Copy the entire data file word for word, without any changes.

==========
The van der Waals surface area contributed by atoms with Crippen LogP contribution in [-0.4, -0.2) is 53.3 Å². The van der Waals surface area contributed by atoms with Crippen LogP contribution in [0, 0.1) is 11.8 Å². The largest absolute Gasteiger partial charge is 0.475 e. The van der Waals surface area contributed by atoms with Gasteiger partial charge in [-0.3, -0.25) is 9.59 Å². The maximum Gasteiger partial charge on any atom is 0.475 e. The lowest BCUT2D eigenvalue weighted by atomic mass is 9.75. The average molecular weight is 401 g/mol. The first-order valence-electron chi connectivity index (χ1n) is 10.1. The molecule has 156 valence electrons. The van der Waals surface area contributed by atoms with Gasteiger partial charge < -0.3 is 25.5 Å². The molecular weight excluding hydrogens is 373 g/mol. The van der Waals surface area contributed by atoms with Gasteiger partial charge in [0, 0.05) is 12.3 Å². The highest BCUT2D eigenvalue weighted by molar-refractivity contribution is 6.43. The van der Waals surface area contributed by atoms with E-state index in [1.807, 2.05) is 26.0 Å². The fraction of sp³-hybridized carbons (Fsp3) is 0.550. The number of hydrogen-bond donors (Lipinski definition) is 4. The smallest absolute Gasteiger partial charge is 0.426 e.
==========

The van der Waals surface area contributed by atoms with Crippen LogP contribution in [-0.4, -0.2) is 53.3 Å². The van der Waals surface area contributed by atoms with Crippen LogP contribution in [0, 0.1) is 11.8 Å². The largest absolute Gasteiger partial charge is 0.475 e. The van der Waals surface area contributed by atoms with Gasteiger partial charge in [-0.3, -0.25) is 9.59 Å². The maximum Gasteiger partial charge on any atom is 0.475 e. The lowest BCUT2D eigenvalue weighted by atomic mass is 9.75. The average molecular weight is 401 g/mol. The first-order valence-electron chi connectivity index (χ1n) is 10.1. The molecule has 156 valence electrons. The van der Waals surface area contributed by atoms with Gasteiger partial charge < -0.3 is 25.5 Å². The molecular weight excluding hydrogens is 373 g/mol. The van der Waals surface area contributed by atoms with Gasteiger partial charge in [0, 0.05) is 12.3 Å². The highest BCUT2D eigenvalue weighted by molar-refractivity contribution is 6.43. The van der Waals surface area contributed by atoms with E-state index in [1.807, 2.05) is 26.0 Å². The fraction of sp³-hybridized carbons (Fsp3) is 0.550. The number of hydrogen-bond donors (Lipinski definition) is 4. The smallest absolute Gasteiger partial charge is 0.426 e.